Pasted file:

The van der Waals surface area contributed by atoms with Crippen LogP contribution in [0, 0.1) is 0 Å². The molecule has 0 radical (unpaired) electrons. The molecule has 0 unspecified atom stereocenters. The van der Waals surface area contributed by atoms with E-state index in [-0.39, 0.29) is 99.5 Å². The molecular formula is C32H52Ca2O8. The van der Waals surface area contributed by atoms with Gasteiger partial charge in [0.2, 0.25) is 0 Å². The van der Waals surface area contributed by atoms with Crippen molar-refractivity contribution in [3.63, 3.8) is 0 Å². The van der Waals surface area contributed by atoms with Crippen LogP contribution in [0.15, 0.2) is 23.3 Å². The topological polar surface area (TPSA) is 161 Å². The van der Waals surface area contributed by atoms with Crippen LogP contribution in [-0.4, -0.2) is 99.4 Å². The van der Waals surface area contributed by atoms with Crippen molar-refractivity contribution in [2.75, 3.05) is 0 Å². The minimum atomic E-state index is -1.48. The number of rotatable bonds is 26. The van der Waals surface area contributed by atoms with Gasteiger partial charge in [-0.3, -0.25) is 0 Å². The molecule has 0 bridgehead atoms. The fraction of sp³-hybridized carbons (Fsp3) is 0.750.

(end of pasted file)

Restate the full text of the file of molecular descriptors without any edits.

The van der Waals surface area contributed by atoms with Crippen LogP contribution in [0, 0.1) is 0 Å². The molecule has 0 radical (unpaired) electrons. The molecule has 0 unspecified atom stereocenters. The van der Waals surface area contributed by atoms with E-state index in [-0.39, 0.29) is 99.5 Å². The molecular formula is C32H52Ca2O8. The van der Waals surface area contributed by atoms with Gasteiger partial charge in [0.2, 0.25) is 0 Å². The van der Waals surface area contributed by atoms with Crippen molar-refractivity contribution in [3.63, 3.8) is 0 Å². The van der Waals surface area contributed by atoms with Crippen LogP contribution in [0.15, 0.2) is 23.3 Å². The topological polar surface area (TPSA) is 161 Å². The van der Waals surface area contributed by atoms with Crippen LogP contribution in [-0.4, -0.2) is 99.4 Å². The van der Waals surface area contributed by atoms with Crippen molar-refractivity contribution in [2.75, 3.05) is 0 Å². The minimum atomic E-state index is -1.48. The number of rotatable bonds is 26. The van der Waals surface area contributed by atoms with Gasteiger partial charge in [-0.3, -0.25) is 0 Å². The molecule has 0 bridgehead atoms. The fraction of sp³-hybridized carbons (Fsp3) is 0.750.